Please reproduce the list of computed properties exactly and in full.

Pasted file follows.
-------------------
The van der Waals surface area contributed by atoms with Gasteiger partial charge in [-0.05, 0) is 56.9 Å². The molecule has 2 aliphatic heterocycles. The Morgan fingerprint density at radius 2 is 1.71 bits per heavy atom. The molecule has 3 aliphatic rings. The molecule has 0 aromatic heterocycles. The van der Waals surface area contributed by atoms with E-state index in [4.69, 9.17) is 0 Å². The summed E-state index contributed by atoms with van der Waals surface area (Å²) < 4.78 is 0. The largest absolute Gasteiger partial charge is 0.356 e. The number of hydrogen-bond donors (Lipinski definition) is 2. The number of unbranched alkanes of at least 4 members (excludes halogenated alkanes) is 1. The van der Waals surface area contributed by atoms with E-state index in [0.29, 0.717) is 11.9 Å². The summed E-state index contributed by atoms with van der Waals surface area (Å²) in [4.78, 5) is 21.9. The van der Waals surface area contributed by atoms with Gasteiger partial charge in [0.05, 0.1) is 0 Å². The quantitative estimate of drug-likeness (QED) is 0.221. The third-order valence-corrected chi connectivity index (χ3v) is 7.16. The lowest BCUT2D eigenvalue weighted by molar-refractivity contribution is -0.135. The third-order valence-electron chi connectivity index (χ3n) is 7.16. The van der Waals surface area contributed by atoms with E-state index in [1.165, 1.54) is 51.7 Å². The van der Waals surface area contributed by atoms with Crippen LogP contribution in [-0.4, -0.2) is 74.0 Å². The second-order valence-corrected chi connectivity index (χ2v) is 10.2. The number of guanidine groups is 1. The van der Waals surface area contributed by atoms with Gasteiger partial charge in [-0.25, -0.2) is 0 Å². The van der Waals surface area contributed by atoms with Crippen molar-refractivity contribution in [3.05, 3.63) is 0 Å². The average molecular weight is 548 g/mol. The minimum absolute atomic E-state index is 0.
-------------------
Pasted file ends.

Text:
The van der Waals surface area contributed by atoms with Gasteiger partial charge in [-0.05, 0) is 56.9 Å². The molecule has 2 aliphatic heterocycles. The Morgan fingerprint density at radius 2 is 1.71 bits per heavy atom. The molecule has 3 aliphatic rings. The molecule has 0 aromatic heterocycles. The van der Waals surface area contributed by atoms with E-state index in [4.69, 9.17) is 0 Å². The summed E-state index contributed by atoms with van der Waals surface area (Å²) < 4.78 is 0. The largest absolute Gasteiger partial charge is 0.356 e. The number of hydrogen-bond donors (Lipinski definition) is 2. The number of unbranched alkanes of at least 4 members (excludes halogenated alkanes) is 1. The van der Waals surface area contributed by atoms with E-state index in [0.29, 0.717) is 11.9 Å². The summed E-state index contributed by atoms with van der Waals surface area (Å²) in [4.78, 5) is 21.9. The van der Waals surface area contributed by atoms with Gasteiger partial charge in [0.05, 0.1) is 0 Å². The quantitative estimate of drug-likeness (QED) is 0.221. The third-order valence-corrected chi connectivity index (χ3v) is 7.16. The lowest BCUT2D eigenvalue weighted by molar-refractivity contribution is -0.135. The third-order valence-electron chi connectivity index (χ3n) is 7.16. The van der Waals surface area contributed by atoms with E-state index in [1.165, 1.54) is 51.7 Å². The van der Waals surface area contributed by atoms with Crippen LogP contribution in [-0.4, -0.2) is 74.0 Å². The second-order valence-corrected chi connectivity index (χ2v) is 10.2. The number of guanidine groups is 1. The van der Waals surface area contributed by atoms with Gasteiger partial charge in [-0.25, -0.2) is 0 Å². The van der Waals surface area contributed by atoms with Crippen molar-refractivity contribution in [3.05, 3.63) is 0 Å². The average molecular weight is 548 g/mol. The minimum absolute atomic E-state index is 0.